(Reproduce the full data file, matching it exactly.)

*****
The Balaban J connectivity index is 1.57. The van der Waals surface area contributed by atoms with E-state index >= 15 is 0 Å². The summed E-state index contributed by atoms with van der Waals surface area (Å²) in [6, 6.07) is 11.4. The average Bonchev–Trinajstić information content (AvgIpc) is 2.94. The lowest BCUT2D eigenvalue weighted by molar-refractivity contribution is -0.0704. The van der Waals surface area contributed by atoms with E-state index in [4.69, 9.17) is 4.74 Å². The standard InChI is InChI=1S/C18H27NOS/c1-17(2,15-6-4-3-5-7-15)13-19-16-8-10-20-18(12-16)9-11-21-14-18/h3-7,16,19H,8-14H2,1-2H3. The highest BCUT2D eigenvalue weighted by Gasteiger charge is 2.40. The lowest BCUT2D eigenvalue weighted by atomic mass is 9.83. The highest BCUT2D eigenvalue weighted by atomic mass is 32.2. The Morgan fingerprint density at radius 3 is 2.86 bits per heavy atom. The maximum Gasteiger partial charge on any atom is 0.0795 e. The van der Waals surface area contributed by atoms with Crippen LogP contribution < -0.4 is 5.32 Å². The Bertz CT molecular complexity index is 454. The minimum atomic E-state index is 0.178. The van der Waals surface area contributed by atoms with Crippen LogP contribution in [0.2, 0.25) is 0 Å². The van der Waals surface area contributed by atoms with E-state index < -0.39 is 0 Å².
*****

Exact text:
The Balaban J connectivity index is 1.57. The van der Waals surface area contributed by atoms with E-state index >= 15 is 0 Å². The summed E-state index contributed by atoms with van der Waals surface area (Å²) in [6, 6.07) is 11.4. The average Bonchev–Trinajstić information content (AvgIpc) is 2.94. The lowest BCUT2D eigenvalue weighted by molar-refractivity contribution is -0.0704. The van der Waals surface area contributed by atoms with E-state index in [4.69, 9.17) is 4.74 Å². The standard InChI is InChI=1S/C18H27NOS/c1-17(2,15-6-4-3-5-7-15)13-19-16-8-10-20-18(12-16)9-11-21-14-18/h3-7,16,19H,8-14H2,1-2H3. The highest BCUT2D eigenvalue weighted by Gasteiger charge is 2.40. The lowest BCUT2D eigenvalue weighted by atomic mass is 9.83. The highest BCUT2D eigenvalue weighted by atomic mass is 32.2. The Morgan fingerprint density at radius 3 is 2.86 bits per heavy atom. The maximum Gasteiger partial charge on any atom is 0.0795 e. The van der Waals surface area contributed by atoms with Crippen LogP contribution < -0.4 is 5.32 Å². The Bertz CT molecular complexity index is 454. The minimum atomic E-state index is 0.178. The van der Waals surface area contributed by atoms with Crippen LogP contribution in [0.2, 0.25) is 0 Å². The van der Waals surface area contributed by atoms with E-state index < -0.39 is 0 Å².